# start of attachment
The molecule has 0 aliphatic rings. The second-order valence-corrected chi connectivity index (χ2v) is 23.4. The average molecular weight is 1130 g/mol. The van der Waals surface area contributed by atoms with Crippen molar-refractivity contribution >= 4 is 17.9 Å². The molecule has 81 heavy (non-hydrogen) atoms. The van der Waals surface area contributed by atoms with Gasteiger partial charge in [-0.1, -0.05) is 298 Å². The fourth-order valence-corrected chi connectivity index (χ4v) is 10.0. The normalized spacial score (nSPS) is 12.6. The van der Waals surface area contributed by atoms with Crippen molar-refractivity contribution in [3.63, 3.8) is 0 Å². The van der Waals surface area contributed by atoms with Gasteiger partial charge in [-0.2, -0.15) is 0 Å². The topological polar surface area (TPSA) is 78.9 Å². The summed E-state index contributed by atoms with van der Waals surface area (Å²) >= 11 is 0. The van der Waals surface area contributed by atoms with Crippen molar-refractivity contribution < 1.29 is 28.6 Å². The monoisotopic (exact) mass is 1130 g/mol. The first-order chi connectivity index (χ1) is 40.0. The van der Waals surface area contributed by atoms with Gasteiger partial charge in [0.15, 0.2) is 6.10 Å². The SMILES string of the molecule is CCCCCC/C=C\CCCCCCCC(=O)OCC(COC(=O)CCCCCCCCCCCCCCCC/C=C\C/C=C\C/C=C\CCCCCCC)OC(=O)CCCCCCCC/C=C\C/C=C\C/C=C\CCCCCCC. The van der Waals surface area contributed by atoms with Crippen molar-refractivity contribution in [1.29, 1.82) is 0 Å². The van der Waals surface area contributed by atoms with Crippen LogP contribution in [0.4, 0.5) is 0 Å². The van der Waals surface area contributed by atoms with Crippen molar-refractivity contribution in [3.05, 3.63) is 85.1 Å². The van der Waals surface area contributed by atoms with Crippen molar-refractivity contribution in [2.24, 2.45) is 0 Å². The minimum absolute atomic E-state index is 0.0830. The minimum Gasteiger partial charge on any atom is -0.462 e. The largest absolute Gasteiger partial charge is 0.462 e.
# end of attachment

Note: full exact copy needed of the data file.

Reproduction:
The molecule has 0 aliphatic rings. The second-order valence-corrected chi connectivity index (χ2v) is 23.4. The average molecular weight is 1130 g/mol. The van der Waals surface area contributed by atoms with Crippen molar-refractivity contribution >= 4 is 17.9 Å². The molecule has 81 heavy (non-hydrogen) atoms. The van der Waals surface area contributed by atoms with Gasteiger partial charge in [-0.1, -0.05) is 298 Å². The fourth-order valence-corrected chi connectivity index (χ4v) is 10.0. The normalized spacial score (nSPS) is 12.6. The van der Waals surface area contributed by atoms with Crippen molar-refractivity contribution in [3.63, 3.8) is 0 Å². The van der Waals surface area contributed by atoms with Gasteiger partial charge in [-0.2, -0.15) is 0 Å². The topological polar surface area (TPSA) is 78.9 Å². The summed E-state index contributed by atoms with van der Waals surface area (Å²) >= 11 is 0. The van der Waals surface area contributed by atoms with Crippen molar-refractivity contribution < 1.29 is 28.6 Å². The monoisotopic (exact) mass is 1130 g/mol. The first-order chi connectivity index (χ1) is 40.0. The van der Waals surface area contributed by atoms with Gasteiger partial charge in [0.15, 0.2) is 6.10 Å². The SMILES string of the molecule is CCCCCC/C=C\CCCCCCCC(=O)OCC(COC(=O)CCCCCCCCCCCCCCCC/C=C\C/C=C\C/C=C\CCCCCCC)OC(=O)CCCCCCCC/C=C\C/C=C\C/C=C\CCCCCCC. The van der Waals surface area contributed by atoms with Crippen molar-refractivity contribution in [1.29, 1.82) is 0 Å². The van der Waals surface area contributed by atoms with Crippen LogP contribution in [0.4, 0.5) is 0 Å². The van der Waals surface area contributed by atoms with Crippen molar-refractivity contribution in [3.05, 3.63) is 85.1 Å². The van der Waals surface area contributed by atoms with Crippen molar-refractivity contribution in [2.24, 2.45) is 0 Å². The minimum absolute atomic E-state index is 0.0830. The minimum Gasteiger partial charge on any atom is -0.462 e. The largest absolute Gasteiger partial charge is 0.462 e.